Here’s how Vizeum worked with BBC Earth to launch in Asia, using behavioral and contextual data.

BBC Earth / Vizeum APAC

6. Watch your body language

A large part of human interaction is non-verbal – 60%. And it’s no different for brand marketing, says Erdogan Loeffler.

“As brands we are saying we are amazing but behind that are you lying? Through social media the consumer can really understand a brand’s body language.”

She cites KLM’s brilliant use of ‘body language’ through its digital customer service channels.

“KLM is openly talking. It creates a profile beyond the brand, being helpful, being reactive. Ask them a question and within one hour they will reply.”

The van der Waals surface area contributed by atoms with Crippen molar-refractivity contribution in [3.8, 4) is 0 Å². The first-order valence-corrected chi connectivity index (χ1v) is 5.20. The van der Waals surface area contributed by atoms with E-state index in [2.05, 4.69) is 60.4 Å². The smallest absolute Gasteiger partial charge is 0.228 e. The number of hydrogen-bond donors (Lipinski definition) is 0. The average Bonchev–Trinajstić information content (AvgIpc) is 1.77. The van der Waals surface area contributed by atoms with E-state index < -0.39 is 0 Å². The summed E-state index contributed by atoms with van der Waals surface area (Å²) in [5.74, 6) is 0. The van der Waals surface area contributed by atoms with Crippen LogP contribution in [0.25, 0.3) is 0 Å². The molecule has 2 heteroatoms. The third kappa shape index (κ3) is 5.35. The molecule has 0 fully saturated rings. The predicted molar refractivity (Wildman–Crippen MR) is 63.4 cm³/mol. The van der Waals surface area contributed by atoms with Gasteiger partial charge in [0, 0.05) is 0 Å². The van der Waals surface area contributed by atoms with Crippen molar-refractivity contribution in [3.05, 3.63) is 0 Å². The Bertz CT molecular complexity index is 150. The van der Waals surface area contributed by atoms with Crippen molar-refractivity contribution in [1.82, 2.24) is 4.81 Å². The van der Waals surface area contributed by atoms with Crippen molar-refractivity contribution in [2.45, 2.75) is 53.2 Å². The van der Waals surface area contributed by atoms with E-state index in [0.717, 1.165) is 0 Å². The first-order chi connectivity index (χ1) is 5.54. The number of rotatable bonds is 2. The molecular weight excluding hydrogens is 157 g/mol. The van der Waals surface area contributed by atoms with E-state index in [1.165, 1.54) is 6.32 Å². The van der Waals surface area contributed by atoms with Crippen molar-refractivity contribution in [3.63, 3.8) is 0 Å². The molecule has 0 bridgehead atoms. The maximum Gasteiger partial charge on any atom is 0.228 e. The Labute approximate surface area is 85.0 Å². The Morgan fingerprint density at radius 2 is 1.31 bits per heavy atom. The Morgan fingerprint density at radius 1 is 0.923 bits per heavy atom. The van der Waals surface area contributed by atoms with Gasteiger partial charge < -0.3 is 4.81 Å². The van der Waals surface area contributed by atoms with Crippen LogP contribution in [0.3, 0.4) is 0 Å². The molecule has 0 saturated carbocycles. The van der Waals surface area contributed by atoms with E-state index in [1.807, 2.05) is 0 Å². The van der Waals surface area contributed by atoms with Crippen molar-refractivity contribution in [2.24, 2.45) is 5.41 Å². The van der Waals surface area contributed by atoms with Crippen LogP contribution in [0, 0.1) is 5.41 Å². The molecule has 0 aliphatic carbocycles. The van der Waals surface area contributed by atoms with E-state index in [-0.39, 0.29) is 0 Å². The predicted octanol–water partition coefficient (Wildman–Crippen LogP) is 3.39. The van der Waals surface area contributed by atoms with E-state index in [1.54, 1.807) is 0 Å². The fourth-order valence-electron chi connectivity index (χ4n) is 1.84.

(Read a case study on KLM’s use of WeChat for customer service in China here.)

7. Close the loop (or somebody else will close it for you)

In China, ecommerce, social commerce, m-commerce and brand commerce are well established.

Path to purchase used to be quite simple whereas now it’s quite complicated, says Erdogan Loeffler. Gone are the days of a direct route, today’s marketer never knows when the transaction will happen so it’s important that every interaction has the potential to close the loop.

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Concluding her presentation, Erdogan Loeffler left the audience with one final piece of advice.

“I believe all of theses points are very important but one key takeaway is to remember that people are not cookies or devices or audiences or consumers. People are people.”